Former Dio guitarist Craig Goldy revealed the trial by fire experience of opening for Deep Purple in the ‘80s as a result of Ritchie Blackmore’s ban on the junior band playing solos, which the British veteran expected would lead to tension. That led to a series of potentially explosive moments, which Goldy successfully navigated because he believed Blackmore deserved the respect he was demanding.

Goldy was a member of Giuffra when they were chosen to support on Purple’s Perfect Strangers tour in 1984 – but he was already in contact with future boss Ronnie James Dio, who was able to warn him about how to deal with Blackmore.

“He didn’t like having a guitar competition,” the longtime Blackmore fan, told Metalholic in a recent interview (via Blabbermouth). “We had an emergency meeting and we got fired off the first night. They said, ‘If Goldy doesn’t do his solo, and you guys tone down your set just a little bit, you guys can stay on the tour.’ All eyes on me, and I said, ‘Sure, of course.’”

You can listen to the interview below:

On the last night of the tour, with the risk of being fired gone, Goldy performed his usual solo spot. Afterwards, he recalled, “We were walking down the hallway and Ritchie comes up to me and goes, ‘You have to show me how to do that.’ I went, ‘What?’ … I spent so many years trying to learn his solos and he’s asking me how to do something. I really quickly gave him a summary and ran and hit.”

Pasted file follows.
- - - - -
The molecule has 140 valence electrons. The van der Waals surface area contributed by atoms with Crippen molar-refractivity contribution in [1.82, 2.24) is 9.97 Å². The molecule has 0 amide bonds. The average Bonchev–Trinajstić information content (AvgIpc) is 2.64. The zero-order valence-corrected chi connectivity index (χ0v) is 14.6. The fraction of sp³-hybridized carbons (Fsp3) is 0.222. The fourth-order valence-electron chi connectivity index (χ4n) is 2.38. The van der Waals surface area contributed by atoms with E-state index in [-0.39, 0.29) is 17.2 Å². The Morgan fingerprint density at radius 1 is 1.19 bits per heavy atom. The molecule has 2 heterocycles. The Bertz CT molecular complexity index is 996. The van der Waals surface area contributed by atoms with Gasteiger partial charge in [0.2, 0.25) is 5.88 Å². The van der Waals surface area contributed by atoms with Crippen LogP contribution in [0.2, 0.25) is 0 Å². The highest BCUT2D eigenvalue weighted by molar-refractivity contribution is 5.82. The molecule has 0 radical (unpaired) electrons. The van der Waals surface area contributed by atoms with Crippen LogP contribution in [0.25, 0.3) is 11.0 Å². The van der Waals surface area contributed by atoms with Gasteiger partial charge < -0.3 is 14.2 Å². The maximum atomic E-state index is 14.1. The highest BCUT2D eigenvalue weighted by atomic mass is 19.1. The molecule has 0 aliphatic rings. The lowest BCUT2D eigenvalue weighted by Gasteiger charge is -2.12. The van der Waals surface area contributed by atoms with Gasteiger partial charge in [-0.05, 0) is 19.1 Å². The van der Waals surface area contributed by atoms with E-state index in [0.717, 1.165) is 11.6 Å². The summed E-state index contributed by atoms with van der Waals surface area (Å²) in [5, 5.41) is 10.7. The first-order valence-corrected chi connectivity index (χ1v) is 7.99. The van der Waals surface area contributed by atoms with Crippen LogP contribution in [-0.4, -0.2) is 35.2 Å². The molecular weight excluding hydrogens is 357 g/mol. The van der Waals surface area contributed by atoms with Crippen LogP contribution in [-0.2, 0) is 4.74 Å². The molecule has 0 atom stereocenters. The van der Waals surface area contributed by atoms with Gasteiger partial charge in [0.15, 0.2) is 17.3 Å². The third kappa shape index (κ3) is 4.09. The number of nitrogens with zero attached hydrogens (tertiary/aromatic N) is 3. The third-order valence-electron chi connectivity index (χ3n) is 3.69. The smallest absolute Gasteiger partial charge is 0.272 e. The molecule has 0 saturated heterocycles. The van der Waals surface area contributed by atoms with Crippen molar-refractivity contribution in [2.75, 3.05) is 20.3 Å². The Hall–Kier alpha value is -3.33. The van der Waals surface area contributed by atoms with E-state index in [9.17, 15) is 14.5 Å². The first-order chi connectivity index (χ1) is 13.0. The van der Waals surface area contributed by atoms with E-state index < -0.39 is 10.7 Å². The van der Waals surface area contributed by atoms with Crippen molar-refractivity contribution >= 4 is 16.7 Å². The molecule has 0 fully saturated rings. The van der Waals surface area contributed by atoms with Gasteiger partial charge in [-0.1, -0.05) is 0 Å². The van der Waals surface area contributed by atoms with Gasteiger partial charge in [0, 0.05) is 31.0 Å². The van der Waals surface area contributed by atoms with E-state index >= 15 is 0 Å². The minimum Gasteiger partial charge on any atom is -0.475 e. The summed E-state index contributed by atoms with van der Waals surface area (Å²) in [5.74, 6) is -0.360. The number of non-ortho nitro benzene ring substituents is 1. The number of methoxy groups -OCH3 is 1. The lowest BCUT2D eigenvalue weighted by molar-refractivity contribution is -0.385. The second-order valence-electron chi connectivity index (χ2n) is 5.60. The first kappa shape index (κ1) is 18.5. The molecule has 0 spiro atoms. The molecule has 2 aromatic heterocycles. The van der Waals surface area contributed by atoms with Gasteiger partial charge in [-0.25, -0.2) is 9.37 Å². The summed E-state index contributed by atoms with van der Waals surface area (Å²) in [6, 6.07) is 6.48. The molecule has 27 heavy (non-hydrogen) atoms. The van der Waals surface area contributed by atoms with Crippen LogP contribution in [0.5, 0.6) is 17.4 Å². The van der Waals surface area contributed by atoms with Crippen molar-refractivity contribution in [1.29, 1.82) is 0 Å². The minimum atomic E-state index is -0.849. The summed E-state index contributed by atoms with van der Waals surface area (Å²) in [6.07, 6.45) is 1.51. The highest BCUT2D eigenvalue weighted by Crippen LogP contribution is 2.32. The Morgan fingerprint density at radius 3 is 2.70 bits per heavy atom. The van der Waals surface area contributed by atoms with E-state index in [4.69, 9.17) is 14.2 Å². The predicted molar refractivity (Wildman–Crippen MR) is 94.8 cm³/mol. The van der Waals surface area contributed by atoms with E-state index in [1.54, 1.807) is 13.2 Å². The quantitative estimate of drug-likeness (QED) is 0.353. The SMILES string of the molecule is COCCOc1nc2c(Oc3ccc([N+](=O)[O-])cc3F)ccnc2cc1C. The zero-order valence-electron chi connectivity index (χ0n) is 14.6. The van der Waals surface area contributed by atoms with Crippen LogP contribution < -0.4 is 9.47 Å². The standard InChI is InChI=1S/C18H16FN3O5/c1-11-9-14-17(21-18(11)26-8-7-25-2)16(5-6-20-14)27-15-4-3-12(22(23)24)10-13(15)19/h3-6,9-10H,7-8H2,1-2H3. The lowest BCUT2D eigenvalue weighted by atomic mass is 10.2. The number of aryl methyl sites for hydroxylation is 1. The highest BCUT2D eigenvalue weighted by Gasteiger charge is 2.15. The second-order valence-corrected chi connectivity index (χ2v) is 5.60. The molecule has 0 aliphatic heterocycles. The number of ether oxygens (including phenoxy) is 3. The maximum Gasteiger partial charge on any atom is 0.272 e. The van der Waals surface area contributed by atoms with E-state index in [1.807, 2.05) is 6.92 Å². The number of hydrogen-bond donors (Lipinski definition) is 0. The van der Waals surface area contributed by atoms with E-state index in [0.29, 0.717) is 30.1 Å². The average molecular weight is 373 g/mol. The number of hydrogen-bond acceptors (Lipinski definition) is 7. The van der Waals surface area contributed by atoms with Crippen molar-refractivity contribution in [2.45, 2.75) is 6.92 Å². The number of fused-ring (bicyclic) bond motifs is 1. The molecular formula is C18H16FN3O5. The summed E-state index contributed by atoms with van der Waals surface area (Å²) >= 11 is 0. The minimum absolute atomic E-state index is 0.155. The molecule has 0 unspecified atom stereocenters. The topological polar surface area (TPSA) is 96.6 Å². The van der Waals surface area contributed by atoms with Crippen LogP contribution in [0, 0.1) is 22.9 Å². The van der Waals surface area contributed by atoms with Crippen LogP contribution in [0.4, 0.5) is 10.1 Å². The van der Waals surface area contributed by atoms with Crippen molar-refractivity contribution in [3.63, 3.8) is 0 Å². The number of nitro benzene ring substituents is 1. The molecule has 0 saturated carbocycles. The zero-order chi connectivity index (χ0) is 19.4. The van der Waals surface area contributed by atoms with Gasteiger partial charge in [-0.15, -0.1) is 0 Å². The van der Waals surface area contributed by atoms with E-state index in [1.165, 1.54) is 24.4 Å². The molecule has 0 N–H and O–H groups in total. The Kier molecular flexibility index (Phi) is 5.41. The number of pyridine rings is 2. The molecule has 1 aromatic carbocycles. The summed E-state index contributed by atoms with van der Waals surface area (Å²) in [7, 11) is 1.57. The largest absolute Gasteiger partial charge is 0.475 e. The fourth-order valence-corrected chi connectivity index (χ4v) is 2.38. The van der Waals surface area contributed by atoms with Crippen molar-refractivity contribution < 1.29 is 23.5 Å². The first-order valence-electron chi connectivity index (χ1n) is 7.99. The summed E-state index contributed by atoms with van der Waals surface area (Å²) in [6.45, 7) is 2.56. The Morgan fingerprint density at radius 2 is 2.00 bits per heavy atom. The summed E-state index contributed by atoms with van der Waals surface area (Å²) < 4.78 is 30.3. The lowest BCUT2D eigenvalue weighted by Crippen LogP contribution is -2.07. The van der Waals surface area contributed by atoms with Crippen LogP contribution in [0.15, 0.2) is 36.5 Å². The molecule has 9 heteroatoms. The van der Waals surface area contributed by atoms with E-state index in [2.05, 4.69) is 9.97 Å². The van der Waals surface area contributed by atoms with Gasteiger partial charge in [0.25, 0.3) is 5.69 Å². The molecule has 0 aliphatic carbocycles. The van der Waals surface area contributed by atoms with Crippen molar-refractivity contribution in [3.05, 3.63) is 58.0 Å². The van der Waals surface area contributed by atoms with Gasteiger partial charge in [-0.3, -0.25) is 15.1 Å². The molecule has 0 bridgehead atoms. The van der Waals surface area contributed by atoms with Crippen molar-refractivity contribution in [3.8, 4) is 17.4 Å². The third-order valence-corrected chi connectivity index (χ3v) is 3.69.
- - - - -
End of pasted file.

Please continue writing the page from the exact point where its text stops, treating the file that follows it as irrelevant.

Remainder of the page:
He later thought better of his decision, but he was aware that Dio had said no one should ever knock on Blackmore’s dressing room door. He did it anyway. “He opened the door and I said, ‘I’ve idolized you for years,’ and he kind of rolled his eyes… But apparently everybody had done that he toured with, that he’d [told] ‘no guitar solos.’ … ‘I idolized you for years. Fuck you’ – that’s what he was expecting me to say.”

When Goldy said instead that he carried no hard feelings, Blackmore invited him into the dressing room. But the trial wasn’t over: “We're kicking the soccer ball to trying break one of his Strats and we're talking and he's trying to stump me with songs that I told him how hard it was for me to learn. He goes, 'You mean such and such title.' I actually had to tell him, 'No, that's not the title of the song. It's this title.' He's testing me; I actually had to tell him no.

“He knew the only way to get the truth out of me was for him to say the wrong title on purpose and for me to go, 'No. It's not that. It's this one.' He was a total gentleman and we had a blast because I gave him the proper respect that he deserved.”

Goldy's new band Dream Child released their debut album Until Death Do We Meet Again on Sept 14. He remains a member of Dio Disciples, who are also working on an LP.

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